Some conservative Christians say, “If you get a tattoo, you will go to hell.” Well, I decided to go to Hell so I could get a tattoo! I should probably clarify that I simply went to a tattoo parlour named Hell Tattoo…I did not go to the netherworld!
I am writing this blog today so that I can describe what my tattoos mean to me, because I do not want to forget! I got them four days ago (10 March 2016), and I am very excited about them. I put a lot of thought into the design. I had considered a script font and a Biblical quotation, but I ultimately went with symbols instead, because the symbolism reminds me of so much more. I am sure the meaning will take on different significance over the coming years, but here was my thought process in designing it. (I came up with the concept design, but my tattoo artist, Charlotte, is awesome! I highly recommend her!)
Technically, it is three tattoos:
- An Arm Band
- A Cross
- An Arrow
On the Arm Band:
Arm bands are symbolic of mourning the death of someone. I have always loved the way solid arm band tattoos looked, so I have had a longing to get one for a while. I didn’t want to simply memorialize the dead with a solid arm band, however, at the same time, I know it is better to go to the house of mourning than the house of feasting (cf. Ecc. 7.2). As a follower of Christ, there are two death which I “mourn:” (1) the death of Christ, and (2) the daily death of myself. The biblical narrative describes that Satan bruised Jesus’ heal, but ultimately Jesus crushed Satan’s head. Thus, my arm band represents death, but death has no sting! (1 Corinthians 15.55; Hosea 13.14) I have purposely not allowed the arm band to be complete, the arm band does not connect! There is a negative space of a cross, showing that death was defeated by death! When I see my arm band, I remember that death was defeated by death, and that death has no sting, and no victory.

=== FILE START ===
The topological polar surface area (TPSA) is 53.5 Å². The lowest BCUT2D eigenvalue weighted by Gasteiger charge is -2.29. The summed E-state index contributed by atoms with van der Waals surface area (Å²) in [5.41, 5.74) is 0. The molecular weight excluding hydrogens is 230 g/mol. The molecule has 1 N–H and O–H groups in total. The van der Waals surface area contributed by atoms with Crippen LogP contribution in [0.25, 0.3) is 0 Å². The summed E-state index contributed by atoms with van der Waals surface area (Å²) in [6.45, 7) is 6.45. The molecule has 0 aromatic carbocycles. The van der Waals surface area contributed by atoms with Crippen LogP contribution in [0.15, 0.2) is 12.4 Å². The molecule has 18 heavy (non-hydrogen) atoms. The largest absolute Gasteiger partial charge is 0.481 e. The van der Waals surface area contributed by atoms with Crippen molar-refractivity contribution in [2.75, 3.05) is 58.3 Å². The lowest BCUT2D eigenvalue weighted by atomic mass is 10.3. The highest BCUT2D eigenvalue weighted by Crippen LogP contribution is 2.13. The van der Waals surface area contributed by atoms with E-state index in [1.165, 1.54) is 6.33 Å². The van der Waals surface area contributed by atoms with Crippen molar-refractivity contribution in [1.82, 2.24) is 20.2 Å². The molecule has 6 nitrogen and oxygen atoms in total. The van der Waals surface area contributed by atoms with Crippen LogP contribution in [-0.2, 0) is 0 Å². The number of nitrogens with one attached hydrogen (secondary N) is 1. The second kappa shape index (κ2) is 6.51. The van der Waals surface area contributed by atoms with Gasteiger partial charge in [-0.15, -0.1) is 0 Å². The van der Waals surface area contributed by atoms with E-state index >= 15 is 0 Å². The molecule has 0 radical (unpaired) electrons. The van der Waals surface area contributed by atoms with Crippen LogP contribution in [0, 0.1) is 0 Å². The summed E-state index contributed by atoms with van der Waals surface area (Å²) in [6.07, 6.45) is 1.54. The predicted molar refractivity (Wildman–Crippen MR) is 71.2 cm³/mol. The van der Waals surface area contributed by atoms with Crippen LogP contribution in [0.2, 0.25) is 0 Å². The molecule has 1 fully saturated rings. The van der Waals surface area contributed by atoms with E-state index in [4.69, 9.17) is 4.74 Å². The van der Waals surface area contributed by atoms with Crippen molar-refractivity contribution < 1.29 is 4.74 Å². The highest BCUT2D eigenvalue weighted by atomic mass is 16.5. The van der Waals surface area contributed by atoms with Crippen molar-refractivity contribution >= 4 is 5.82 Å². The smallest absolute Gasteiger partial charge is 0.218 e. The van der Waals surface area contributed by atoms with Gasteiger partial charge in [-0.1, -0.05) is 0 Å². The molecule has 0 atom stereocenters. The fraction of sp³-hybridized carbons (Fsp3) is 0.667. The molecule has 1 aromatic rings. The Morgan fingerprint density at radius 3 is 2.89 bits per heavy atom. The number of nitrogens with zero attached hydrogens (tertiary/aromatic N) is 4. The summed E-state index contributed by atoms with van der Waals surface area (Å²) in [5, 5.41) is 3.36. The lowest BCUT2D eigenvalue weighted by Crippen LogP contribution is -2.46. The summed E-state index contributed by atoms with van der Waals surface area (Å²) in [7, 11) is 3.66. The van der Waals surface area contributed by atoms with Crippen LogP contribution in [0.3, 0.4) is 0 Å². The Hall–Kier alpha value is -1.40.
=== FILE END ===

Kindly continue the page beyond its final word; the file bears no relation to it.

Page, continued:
On the Cross:
But I did not want to simply leave it at that. The cross still has importance. I wanted the negative space from the band, to be placed on my wrist as a positive space. The negative space cross is surrounded by death, whereas the positive space cross is surrounded by life. Jesus tells each of us to take up our cross on a daily basis. Thus, I got the positive space cross on my wrist. Taking up my cross on a daily basis is far more than simply getting a tattoo on my wrist, this is simply one reminder to do this on a daily basis. I would say that there are really two kinds of death.
One death is a death of decay. It requires no added energy, this includes all types of death whether it be heart disease, cancer, homicide, or suicide. These deaths are all a type of decay. (It could be argued that these deaths require “energy,” but in reality they do not. The process of performing homicide or suicide may require “energy,” but the death is nothing more than decay.)